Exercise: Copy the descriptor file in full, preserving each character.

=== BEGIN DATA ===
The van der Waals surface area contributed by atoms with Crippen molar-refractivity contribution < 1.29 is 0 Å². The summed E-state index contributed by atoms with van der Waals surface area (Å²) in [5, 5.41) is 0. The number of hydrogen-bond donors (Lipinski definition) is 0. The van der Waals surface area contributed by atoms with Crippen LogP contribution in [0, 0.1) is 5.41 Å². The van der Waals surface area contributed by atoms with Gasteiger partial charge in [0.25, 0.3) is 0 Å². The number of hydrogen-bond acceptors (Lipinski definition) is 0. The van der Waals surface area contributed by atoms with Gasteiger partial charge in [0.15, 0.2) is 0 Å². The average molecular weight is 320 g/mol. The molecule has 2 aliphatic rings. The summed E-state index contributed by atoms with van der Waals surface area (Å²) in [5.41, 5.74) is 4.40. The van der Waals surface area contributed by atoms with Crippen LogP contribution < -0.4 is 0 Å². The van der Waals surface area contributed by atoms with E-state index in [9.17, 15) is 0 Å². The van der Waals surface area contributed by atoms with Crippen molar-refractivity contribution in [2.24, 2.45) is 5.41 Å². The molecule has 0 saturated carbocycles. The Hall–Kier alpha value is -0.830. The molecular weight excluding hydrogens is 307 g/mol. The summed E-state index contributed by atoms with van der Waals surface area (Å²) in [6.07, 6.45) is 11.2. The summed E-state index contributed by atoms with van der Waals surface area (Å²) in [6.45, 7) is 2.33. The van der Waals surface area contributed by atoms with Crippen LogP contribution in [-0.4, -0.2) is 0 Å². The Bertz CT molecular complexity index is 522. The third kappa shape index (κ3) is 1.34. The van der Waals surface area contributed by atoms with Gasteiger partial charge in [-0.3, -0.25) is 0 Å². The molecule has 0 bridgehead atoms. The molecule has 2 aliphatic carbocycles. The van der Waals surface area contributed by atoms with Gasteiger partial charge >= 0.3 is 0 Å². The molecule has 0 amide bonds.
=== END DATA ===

The van der Waals surface area contributed by atoms with Crippen molar-refractivity contribution < 1.29 is 0 Å². The summed E-state index contributed by atoms with van der Waals surface area (Å²) in [5, 5.41) is 0. The number of hydrogen-bond donors (Lipinski definition) is 0. The van der Waals surface area contributed by atoms with Crippen LogP contribution in [0, 0.1) is 5.41 Å². The van der Waals surface area contributed by atoms with Gasteiger partial charge in [0.25, 0.3) is 0 Å². The number of hydrogen-bond acceptors (Lipinski definition) is 0. The van der Waals surface area contributed by atoms with Gasteiger partial charge in [0.15, 0.2) is 0 Å². The average molecular weight is 320 g/mol. The molecule has 2 aliphatic rings. The summed E-state index contributed by atoms with van der Waals surface area (Å²) in [5.41, 5.74) is 4.40. The van der Waals surface area contributed by atoms with Crippen LogP contribution < -0.4 is 0 Å². The van der Waals surface area contributed by atoms with E-state index in [9.17, 15) is 0 Å². The van der Waals surface area contributed by atoms with Crippen molar-refractivity contribution in [2.24, 2.45) is 5.41 Å². The molecule has 0 saturated carbocycles. The Hall–Kier alpha value is -0.830. The molecular weight excluding hydrogens is 307 g/mol. The summed E-state index contributed by atoms with van der Waals surface area (Å²) in [6.07, 6.45) is 11.2. The summed E-state index contributed by atoms with van der Waals surface area (Å²) in [6.45, 7) is 2.33. The van der Waals surface area contributed by atoms with Crippen LogP contribution in [-0.4, -0.2) is 0 Å². The Bertz CT molecular complexity index is 522. The third kappa shape index (κ3) is 1.34. The van der Waals surface area contributed by atoms with Gasteiger partial charge in [-0.3, -0.25) is 0 Å². The molecule has 0 bridgehead atoms. The molecule has 2 aliphatic carbocycles. The van der Waals surface area contributed by atoms with Gasteiger partial charge >= 0.3 is 0 Å². The molecule has 0 amide bonds.